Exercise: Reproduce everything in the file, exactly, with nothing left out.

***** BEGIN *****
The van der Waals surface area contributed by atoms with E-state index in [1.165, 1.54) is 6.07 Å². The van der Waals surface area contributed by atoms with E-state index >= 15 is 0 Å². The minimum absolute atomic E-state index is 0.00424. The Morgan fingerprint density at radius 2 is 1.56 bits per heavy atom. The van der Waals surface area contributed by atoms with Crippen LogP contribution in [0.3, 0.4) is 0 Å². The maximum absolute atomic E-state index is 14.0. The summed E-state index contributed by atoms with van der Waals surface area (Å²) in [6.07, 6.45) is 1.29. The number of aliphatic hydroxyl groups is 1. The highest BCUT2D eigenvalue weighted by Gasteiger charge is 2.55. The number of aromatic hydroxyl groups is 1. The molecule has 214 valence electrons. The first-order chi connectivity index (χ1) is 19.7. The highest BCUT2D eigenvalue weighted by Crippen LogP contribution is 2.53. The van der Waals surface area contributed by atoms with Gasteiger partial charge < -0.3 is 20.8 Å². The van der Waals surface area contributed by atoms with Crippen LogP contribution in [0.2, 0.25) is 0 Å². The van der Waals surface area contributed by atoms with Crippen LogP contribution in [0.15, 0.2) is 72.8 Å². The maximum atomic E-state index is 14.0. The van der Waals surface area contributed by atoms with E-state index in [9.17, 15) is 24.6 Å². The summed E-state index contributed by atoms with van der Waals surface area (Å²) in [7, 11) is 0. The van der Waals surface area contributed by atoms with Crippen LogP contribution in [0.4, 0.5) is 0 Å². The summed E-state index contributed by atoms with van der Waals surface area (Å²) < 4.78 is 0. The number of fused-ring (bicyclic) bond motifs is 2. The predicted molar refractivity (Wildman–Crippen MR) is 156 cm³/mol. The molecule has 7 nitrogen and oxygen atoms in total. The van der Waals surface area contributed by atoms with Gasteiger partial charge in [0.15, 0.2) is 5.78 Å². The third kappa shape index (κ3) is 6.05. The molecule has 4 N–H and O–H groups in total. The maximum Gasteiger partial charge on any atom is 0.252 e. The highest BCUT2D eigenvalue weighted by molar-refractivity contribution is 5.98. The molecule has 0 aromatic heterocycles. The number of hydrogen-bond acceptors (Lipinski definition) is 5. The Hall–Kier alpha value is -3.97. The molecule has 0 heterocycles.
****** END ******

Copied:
The van der Waals surface area contributed by atoms with E-state index in [1.165, 1.54) is 6.07 Å². The van der Waals surface area contributed by atoms with E-state index >= 15 is 0 Å². The minimum absolute atomic E-state index is 0.00424. The Morgan fingerprint density at radius 2 is 1.56 bits per heavy atom. The van der Waals surface area contributed by atoms with Crippen LogP contribution in [0.3, 0.4) is 0 Å². The maximum absolute atomic E-state index is 14.0. The summed E-state index contributed by atoms with van der Waals surface area (Å²) in [6.07, 6.45) is 1.29. The number of aliphatic hydroxyl groups is 1. The highest BCUT2D eigenvalue weighted by Gasteiger charge is 2.55. The number of aromatic hydroxyl groups is 1. The molecule has 214 valence electrons. The first-order chi connectivity index (χ1) is 19.7. The highest BCUT2D eigenvalue weighted by Crippen LogP contribution is 2.53. The van der Waals surface area contributed by atoms with Gasteiger partial charge < -0.3 is 20.8 Å². The van der Waals surface area contributed by atoms with Crippen LogP contribution in [0.2, 0.25) is 0 Å². The van der Waals surface area contributed by atoms with Crippen LogP contribution in [0.15, 0.2) is 72.8 Å². The maximum atomic E-state index is 14.0. The van der Waals surface area contributed by atoms with E-state index in [9.17, 15) is 24.6 Å². The summed E-state index contributed by atoms with van der Waals surface area (Å²) in [7, 11) is 0. The van der Waals surface area contributed by atoms with Crippen LogP contribution in [0.4, 0.5) is 0 Å². The summed E-state index contributed by atoms with van der Waals surface area (Å²) < 4.78 is 0. The number of fused-ring (bicyclic) bond motifs is 2. The predicted molar refractivity (Wildman–Crippen MR) is 156 cm³/mol. The molecule has 7 nitrogen and oxygen atoms in total. The van der Waals surface area contributed by atoms with Gasteiger partial charge in [0.15, 0.2) is 5.78 Å². The third kappa shape index (κ3) is 6.05. The molecule has 4 N–H and O–H groups in total. The maximum Gasteiger partial charge on any atom is 0.252 e. The highest BCUT2D eigenvalue weighted by molar-refractivity contribution is 5.98. The molecule has 0 aromatic heterocycles. The number of hydrogen-bond acceptors (Lipinski definition) is 5. The Hall–Kier alpha value is -3.97. The molecule has 0 heterocycles.